I will take a rambling of yours about sparkling wine any day.

Not only do you provide great insight and commentary, but I think the whole process is fascinating; experimenting and starting a sparkling program basically from scratch.

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Love the rambling as well! and totally agree on PM (Sacre Bleu, kill the infidel!)

@Marcus_Goodfellow When my wife and I tasted with you in December, we tasted (and loved!) a few of your in-process sparklers under crown cap.

According to my notes, two that we tasted were a Whistling Ridge Blanc de Blancs, and a Temperance Hill Blanc de Noir.

But your BD15 “Crystal Ball” auction item talks about a Temperance Hill BdB, and a Whistling Ridge BdN.

Are my notes wrong? Or are the “Crystal Ball” wines just different wines than what we tasted?

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Your notes were likely correct (or just as likely to be correct). There are a few things still in the works… we are running out of crown cap colors to differentiate.


The Crystal Ball wines are different than the ones we opened when you tasted.

In true Goodfellow fashion we jumped into the deep end with the sparkling. We’ve produced:

Whistling Ridge Blanc de Blancs
Whistling Ridge Blanc de Noirs
Whistling Ridge Blanc de Gris

Temperance Hill Blanc de Blancs
Temperance Hill, West Field Blanc de Noirs

Durant Blanc de Blanc
Durant Blanc de Noirs (but beginning in 2023)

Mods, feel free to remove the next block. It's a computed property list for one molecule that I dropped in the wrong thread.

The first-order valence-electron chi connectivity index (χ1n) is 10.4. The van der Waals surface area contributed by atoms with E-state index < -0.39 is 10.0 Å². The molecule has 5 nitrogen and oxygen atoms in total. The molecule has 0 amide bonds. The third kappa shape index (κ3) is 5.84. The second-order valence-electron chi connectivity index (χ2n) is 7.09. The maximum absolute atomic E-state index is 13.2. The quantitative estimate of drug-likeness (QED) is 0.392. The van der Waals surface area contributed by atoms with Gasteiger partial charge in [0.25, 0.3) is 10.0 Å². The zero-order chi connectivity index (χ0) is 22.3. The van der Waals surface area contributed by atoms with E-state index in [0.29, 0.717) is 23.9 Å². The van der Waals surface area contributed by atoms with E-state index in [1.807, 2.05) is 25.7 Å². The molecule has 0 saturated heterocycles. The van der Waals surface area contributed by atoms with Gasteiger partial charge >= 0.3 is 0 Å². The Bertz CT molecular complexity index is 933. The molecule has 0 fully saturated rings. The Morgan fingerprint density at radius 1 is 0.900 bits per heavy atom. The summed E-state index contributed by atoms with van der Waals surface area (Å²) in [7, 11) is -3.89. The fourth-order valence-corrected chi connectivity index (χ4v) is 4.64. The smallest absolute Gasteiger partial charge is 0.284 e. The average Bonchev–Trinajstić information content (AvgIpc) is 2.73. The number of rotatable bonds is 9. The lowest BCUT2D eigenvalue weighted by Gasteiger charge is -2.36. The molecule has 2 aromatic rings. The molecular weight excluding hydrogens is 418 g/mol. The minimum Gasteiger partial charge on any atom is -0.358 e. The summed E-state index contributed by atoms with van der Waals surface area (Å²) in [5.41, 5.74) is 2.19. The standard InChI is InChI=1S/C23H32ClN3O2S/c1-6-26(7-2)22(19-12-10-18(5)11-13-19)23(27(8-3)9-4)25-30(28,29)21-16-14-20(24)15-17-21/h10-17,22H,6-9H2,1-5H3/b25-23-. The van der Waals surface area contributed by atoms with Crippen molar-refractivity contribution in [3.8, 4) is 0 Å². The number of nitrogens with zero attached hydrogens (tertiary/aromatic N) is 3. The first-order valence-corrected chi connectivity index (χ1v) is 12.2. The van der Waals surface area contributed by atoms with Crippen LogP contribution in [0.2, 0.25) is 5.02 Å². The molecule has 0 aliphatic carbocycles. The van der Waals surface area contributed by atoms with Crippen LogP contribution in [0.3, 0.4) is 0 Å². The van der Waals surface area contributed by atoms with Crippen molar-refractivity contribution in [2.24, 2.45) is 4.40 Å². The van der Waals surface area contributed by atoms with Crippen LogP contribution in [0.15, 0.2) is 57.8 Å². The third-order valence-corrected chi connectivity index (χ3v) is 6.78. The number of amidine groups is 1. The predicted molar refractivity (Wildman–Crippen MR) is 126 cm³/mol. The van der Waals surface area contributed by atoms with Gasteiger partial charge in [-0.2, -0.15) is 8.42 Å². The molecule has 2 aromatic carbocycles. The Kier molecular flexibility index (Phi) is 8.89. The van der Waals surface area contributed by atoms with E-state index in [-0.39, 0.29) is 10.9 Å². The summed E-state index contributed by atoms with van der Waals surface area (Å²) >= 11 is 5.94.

Willamette Valley Extra Brut, which is a combination of Whistling Ridge, Tsai, and Temperance Hill BdB base wines, as well as Whistling Ridge and Tsai Blanc de Noirs.




I think that I might have most of two cases remaining of the 2017 BD Cuvée…

Day 2 of the 2013 WR Pinot was definitely an uptick. More aromatic compared to muted and offering more through middle and back. Just my tastes, but I would guess this wine isn’t close to maturity. If opening, I would suggest 5-10 hours in advance and tasting throughout the day. I don’t normally decant Pinots. Day 1 could have been a root day. Who knows? I did make the same meal both nights. Ahi Tuna salad…



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Heart emogi, laughing hysterically emoji, heart emoji, laughing hysterically emoji,…which one do I pick??? We need a twin emoji button…

Oh, wait…


Oh Lord. We’re going to have to have an intervention for you two, aren’t we? :joy:

Seriously though, that Temperance Hill BdN (if that’s actually what it was) was amazing.

As someone who has tasted quite a few of Marcus’s cuvees, they are pretty much all really fucking good.


it might be a little too late for that…